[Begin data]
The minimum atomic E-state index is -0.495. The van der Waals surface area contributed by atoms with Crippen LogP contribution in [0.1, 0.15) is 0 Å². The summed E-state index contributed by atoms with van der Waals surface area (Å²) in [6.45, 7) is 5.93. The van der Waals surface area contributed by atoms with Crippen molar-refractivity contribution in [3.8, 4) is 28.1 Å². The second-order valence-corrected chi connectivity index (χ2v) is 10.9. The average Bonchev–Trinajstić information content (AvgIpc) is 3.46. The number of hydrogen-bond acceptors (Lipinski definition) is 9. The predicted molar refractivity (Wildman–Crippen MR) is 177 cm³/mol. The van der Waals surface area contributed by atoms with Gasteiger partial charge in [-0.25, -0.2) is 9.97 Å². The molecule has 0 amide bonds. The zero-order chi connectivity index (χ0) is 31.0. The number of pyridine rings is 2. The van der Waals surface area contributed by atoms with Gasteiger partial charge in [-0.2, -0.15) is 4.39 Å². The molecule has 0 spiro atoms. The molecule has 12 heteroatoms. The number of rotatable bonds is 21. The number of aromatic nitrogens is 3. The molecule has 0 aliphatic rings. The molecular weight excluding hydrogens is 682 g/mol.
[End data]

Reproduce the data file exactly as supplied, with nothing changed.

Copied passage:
The minimum atomic E-state index is -0.495. The van der Waals surface area contributed by atoms with Crippen LogP contribution in [0.1, 0.15) is 0 Å². The summed E-state index contributed by atoms with van der Waals surface area (Å²) in [6.45, 7) is 5.93. The van der Waals surface area contributed by atoms with Crippen molar-refractivity contribution in [3.8, 4) is 28.1 Å². The second-order valence-corrected chi connectivity index (χ2v) is 10.9. The average Bonchev–Trinajstić information content (AvgIpc) is 3.46. The number of hydrogen-bond acceptors (Lipinski definition) is 9. The predicted molar refractivity (Wildman–Crippen MR) is 177 cm³/mol. The van der Waals surface area contributed by atoms with Gasteiger partial charge in [-0.25, -0.2) is 9.97 Å². The molecule has 0 amide bonds. The zero-order chi connectivity index (χ0) is 31.0. The number of pyridine rings is 2. The van der Waals surface area contributed by atoms with Gasteiger partial charge in [-0.2, -0.15) is 4.39 Å². The molecule has 0 spiro atoms. The molecule has 12 heteroatoms. The number of rotatable bonds is 21. The number of aromatic nitrogens is 3. The molecule has 0 aliphatic rings. The molecular weight excluding hydrogens is 682 g/mol.